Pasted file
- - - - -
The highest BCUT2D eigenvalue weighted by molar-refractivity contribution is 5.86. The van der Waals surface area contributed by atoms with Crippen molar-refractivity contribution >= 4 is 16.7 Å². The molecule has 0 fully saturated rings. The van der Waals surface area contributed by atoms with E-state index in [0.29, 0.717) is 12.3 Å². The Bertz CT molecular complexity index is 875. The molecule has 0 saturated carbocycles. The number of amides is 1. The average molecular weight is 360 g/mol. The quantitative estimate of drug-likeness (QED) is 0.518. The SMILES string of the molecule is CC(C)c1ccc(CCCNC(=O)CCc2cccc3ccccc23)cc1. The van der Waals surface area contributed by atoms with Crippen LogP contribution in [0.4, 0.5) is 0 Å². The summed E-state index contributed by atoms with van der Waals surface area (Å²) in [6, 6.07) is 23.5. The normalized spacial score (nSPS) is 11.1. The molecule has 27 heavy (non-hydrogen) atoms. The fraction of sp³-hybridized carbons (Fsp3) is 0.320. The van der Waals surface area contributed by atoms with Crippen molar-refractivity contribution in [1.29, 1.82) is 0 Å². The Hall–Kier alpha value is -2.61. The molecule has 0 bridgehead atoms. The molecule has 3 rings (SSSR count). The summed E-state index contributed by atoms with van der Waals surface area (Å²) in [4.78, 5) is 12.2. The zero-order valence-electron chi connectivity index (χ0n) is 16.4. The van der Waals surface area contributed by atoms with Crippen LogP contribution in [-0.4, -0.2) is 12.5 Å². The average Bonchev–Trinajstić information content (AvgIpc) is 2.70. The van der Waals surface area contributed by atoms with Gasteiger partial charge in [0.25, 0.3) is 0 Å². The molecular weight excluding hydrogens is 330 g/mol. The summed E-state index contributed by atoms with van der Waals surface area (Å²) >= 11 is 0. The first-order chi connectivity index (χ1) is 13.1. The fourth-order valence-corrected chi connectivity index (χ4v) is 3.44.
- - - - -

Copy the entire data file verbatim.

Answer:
The highest BCUT2D eigenvalue weighted by molar-refractivity contribution is 5.86. The van der Waals surface area contributed by atoms with Crippen molar-refractivity contribution >= 4 is 16.7 Å². The molecule has 0 fully saturated rings. The van der Waals surface area contributed by atoms with E-state index in [0.29, 0.717) is 12.3 Å². The Bertz CT molecular complexity index is 875. The molecule has 0 saturated carbocycles. The number of amides is 1. The average molecular weight is 360 g/mol. The quantitative estimate of drug-likeness (QED) is 0.518. The SMILES string of the molecule is CC(C)c1ccc(CCCNC(=O)CCc2cccc3ccccc23)cc1. The van der Waals surface area contributed by atoms with Crippen LogP contribution in [0.4, 0.5) is 0 Å². The summed E-state index contributed by atoms with van der Waals surface area (Å²) in [6, 6.07) is 23.5. The normalized spacial score (nSPS) is 11.1. The molecule has 27 heavy (non-hydrogen) atoms. The fraction of sp³-hybridized carbons (Fsp3) is 0.320. The van der Waals surface area contributed by atoms with Crippen molar-refractivity contribution in [1.29, 1.82) is 0 Å². The Hall–Kier alpha value is -2.61. The molecule has 0 bridgehead atoms. The molecule has 3 rings (SSSR count). The summed E-state index contributed by atoms with van der Waals surface area (Å²) in [4.78, 5) is 12.2. The zero-order valence-electron chi connectivity index (χ0n) is 16.4. The van der Waals surface area contributed by atoms with Crippen LogP contribution in [-0.4, -0.2) is 12.5 Å². The average Bonchev–Trinajstić information content (AvgIpc) is 2.70. The van der Waals surface area contributed by atoms with Gasteiger partial charge in [0.25, 0.3) is 0 Å². The molecular weight excluding hydrogens is 330 g/mol. The summed E-state index contributed by atoms with van der Waals surface area (Å²) >= 11 is 0. The first-order chi connectivity index (χ1) is 13.1. The fourth-order valence-corrected chi connectivity index (χ4v) is 3.44.